If the question is – “Why a book of poetry?”
The answer, (honestly), is – “Beats me.”
I do not remember writing the first poem. It was just there. Another followed, then another. Over a short period of time – no more than 10 days – someone who’s never had much of an inclination toward or appreciation of the written poem fell down the rabbit hole and all the way in. Quickly I found myself entirely devoted to poetry. It began to fall out, every morning after sitting meditation and with coffee in the recliner. In fact, many of the poems to be found in my first book of poetry – “Minor Revelations” – showed up in a flash sitting in the recliner.
I have always been a Shakespeare fan, a big one. Beyond that, no friend of poetry. In fact, a couple of years ago a friend named Kate, someone with whom I’d worked years earlier in a Portland foster care program, got the idea to bring poetry into Portland area juvenile detention centers and groups homes – something she’d been involved with in Seattle – and when asked, I signed up as a volunteer. I went to a number of the poetry planning meetings and brought home the books of poetry written by the kids up in Seattle Kate gave me to read (though I never read them much). After a while, the familiar fog of guilt upon me, I respectfully resigned…..Little did I know.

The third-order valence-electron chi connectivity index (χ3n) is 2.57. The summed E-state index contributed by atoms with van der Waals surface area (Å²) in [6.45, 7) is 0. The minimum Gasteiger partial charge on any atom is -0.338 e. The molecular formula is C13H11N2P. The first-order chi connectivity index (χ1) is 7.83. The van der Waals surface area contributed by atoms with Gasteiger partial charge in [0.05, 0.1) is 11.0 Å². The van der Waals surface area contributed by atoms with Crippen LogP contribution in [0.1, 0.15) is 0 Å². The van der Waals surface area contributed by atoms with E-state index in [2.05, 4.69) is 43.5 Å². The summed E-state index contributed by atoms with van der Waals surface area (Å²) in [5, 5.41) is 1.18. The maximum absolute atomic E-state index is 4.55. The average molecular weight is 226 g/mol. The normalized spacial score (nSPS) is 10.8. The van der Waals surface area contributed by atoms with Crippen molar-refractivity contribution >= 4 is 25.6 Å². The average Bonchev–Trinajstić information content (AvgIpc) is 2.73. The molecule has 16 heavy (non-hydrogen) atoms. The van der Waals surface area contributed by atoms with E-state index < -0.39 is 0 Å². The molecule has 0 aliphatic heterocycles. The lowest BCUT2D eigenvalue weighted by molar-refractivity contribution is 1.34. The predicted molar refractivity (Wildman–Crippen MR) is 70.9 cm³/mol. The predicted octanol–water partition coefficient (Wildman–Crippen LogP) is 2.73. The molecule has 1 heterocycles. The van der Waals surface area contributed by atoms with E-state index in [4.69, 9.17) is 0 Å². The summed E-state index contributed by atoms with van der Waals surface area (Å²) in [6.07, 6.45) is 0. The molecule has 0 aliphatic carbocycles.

Today I have a second book of poetry in the works, about a third of the planned way complete. One of the poems in that project is called “Kate, I Didn’t Know”. Kate and I had a cup of tea at the Chinese Garden downtown Sunday morning and I told her about it – my new life as a poet, the second book, the poem with her name. She laughed — with me or maybe at me, who can tell. Probably a little of both. Kate’s always been a fan and supporter of my varied adventures.
My answer, above, to the question “Why a book of poetry?” was “Beats me.” While the “you got me”, “couldn’t tell ya”, “never woulda thought it”, all those ring true, there’s also a fabulous obsession in which I found myself immersing about a year ago with the literature of “The Beats” – Kerouac, Ginsberg, Corso, Hettie Jones, Diane di Prima, Clellon Holmes. Obviously there’s a lot of poetry there and while reading everything Kerouac I began the tiptoe through some of Ginsberg as well. “Howl” for sure. Then others. The point being that it’s possible the Beat poets were reaching out from the 50s and 60s, whispering in my ear – and in my heart – “come along with us, Buddy. It’ll be worth it. It’ll be exciting. It’ll be fun.”
So far it has, a joyride eons beyond anything I considered, never mind hoped for. I’ll talk in more detail – in my next post – just how that ride has looked as I’ve whizzed along all the road maps and signs of my interwoven life.
Here are the last 19 lines of “Kate, I Wasn’t Ready”:
Though I suspect it was a game,
Always a game.
Call it hide and seek
Where I was
And poetry a better hider.
When Kate took my hand,
Led me to workshops,
Filled my flimsy arms with thin volumes
of the good stuff,
Explained to me as if to a child.
All that time –
All this time –
Hiding behind my favorite tree.